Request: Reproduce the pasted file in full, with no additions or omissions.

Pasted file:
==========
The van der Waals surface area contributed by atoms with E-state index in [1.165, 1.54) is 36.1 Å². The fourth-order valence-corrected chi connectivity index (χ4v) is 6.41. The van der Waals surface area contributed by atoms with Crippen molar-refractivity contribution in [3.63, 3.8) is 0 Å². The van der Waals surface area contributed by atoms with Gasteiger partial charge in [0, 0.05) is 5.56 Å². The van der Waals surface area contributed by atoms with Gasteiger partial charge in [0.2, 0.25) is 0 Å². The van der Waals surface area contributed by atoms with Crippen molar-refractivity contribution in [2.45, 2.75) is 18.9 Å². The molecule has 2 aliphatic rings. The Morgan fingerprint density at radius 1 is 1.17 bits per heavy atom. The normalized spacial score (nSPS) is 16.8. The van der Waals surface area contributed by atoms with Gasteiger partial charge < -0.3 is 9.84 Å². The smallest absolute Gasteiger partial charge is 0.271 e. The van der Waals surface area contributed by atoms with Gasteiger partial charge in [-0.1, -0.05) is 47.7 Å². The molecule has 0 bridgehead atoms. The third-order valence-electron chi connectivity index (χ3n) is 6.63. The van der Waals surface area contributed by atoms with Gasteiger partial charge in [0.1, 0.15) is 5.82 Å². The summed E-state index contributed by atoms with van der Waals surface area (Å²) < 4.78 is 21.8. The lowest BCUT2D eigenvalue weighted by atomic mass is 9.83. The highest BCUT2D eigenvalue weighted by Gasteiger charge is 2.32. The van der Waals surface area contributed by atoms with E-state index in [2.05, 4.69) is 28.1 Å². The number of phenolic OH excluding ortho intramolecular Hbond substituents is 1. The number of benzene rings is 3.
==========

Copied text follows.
The van der Waals surface area contributed by atoms with E-state index in [1.165, 1.54) is 36.1 Å². The fourth-order valence-corrected chi connectivity index (χ4v) is 6.41. The van der Waals surface area contributed by atoms with Crippen molar-refractivity contribution in [3.63, 3.8) is 0 Å². The van der Waals surface area contributed by atoms with Gasteiger partial charge in [0, 0.05) is 5.56 Å². The van der Waals surface area contributed by atoms with Gasteiger partial charge in [0.2, 0.25) is 0 Å². The van der Waals surface area contributed by atoms with Crippen molar-refractivity contribution in [2.45, 2.75) is 18.9 Å². The molecule has 2 aliphatic rings. The Morgan fingerprint density at radius 1 is 1.17 bits per heavy atom. The normalized spacial score (nSPS) is 16.8. The van der Waals surface area contributed by atoms with Gasteiger partial charge < -0.3 is 9.84 Å². The smallest absolute Gasteiger partial charge is 0.271 e. The van der Waals surface area contributed by atoms with Gasteiger partial charge in [-0.1, -0.05) is 47.7 Å². The molecule has 0 bridgehead atoms. The third-order valence-electron chi connectivity index (χ3n) is 6.63. The van der Waals surface area contributed by atoms with Gasteiger partial charge in [0.1, 0.15) is 5.82 Å². The summed E-state index contributed by atoms with van der Waals surface area (Å²) < 4.78 is 21.8. The lowest BCUT2D eigenvalue weighted by atomic mass is 9.83. The highest BCUT2D eigenvalue weighted by Gasteiger charge is 2.32. The van der Waals surface area contributed by atoms with E-state index in [2.05, 4.69) is 28.1 Å². The number of phenolic OH excluding ortho intramolecular Hbond substituents is 1. The number of benzene rings is 3.